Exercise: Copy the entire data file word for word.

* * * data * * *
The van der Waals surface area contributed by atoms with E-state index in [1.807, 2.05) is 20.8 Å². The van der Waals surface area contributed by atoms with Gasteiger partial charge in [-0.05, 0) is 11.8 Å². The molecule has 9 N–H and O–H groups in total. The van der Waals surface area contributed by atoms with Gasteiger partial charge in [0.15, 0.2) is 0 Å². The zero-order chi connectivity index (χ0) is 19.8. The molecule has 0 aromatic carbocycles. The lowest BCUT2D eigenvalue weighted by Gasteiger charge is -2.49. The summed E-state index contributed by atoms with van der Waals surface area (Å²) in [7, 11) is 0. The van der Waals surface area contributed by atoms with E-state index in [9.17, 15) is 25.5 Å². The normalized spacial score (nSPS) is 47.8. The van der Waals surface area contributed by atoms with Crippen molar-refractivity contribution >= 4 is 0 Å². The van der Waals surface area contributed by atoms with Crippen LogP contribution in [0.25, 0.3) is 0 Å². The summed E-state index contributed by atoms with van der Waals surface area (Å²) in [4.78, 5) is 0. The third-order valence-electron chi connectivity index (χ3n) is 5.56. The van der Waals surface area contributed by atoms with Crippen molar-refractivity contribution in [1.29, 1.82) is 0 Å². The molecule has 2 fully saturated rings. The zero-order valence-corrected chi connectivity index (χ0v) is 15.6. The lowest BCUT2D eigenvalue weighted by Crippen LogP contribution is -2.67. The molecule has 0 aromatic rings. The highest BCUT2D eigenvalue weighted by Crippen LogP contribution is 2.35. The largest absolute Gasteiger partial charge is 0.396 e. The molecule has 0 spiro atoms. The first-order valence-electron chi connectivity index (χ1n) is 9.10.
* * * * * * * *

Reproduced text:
The van der Waals surface area contributed by atoms with E-state index in [1.807, 2.05) is 20.8 Å². The van der Waals surface area contributed by atoms with Gasteiger partial charge in [-0.05, 0) is 11.8 Å². The molecule has 9 N–H and O–H groups in total. The van der Waals surface area contributed by atoms with Gasteiger partial charge in [0.15, 0.2) is 0 Å². The zero-order chi connectivity index (χ0) is 19.8. The molecule has 0 aromatic carbocycles. The lowest BCUT2D eigenvalue weighted by Gasteiger charge is -2.49. The summed E-state index contributed by atoms with van der Waals surface area (Å²) in [7, 11) is 0. The van der Waals surface area contributed by atoms with E-state index in [9.17, 15) is 25.5 Å². The normalized spacial score (nSPS) is 47.8. The van der Waals surface area contributed by atoms with Crippen molar-refractivity contribution >= 4 is 0 Å². The van der Waals surface area contributed by atoms with Crippen LogP contribution in [0.25, 0.3) is 0 Å². The summed E-state index contributed by atoms with van der Waals surface area (Å²) in [4.78, 5) is 0. The third-order valence-electron chi connectivity index (χ3n) is 5.56. The van der Waals surface area contributed by atoms with Crippen molar-refractivity contribution in [1.29, 1.82) is 0 Å². The molecule has 2 fully saturated rings. The zero-order valence-corrected chi connectivity index (χ0v) is 15.6. The lowest BCUT2D eigenvalue weighted by Crippen LogP contribution is -2.67. The molecule has 0 aromatic rings. The highest BCUT2D eigenvalue weighted by Crippen LogP contribution is 2.35. The largest absolute Gasteiger partial charge is 0.396 e. The molecule has 0 spiro atoms. The first-order valence-electron chi connectivity index (χ1n) is 9.10.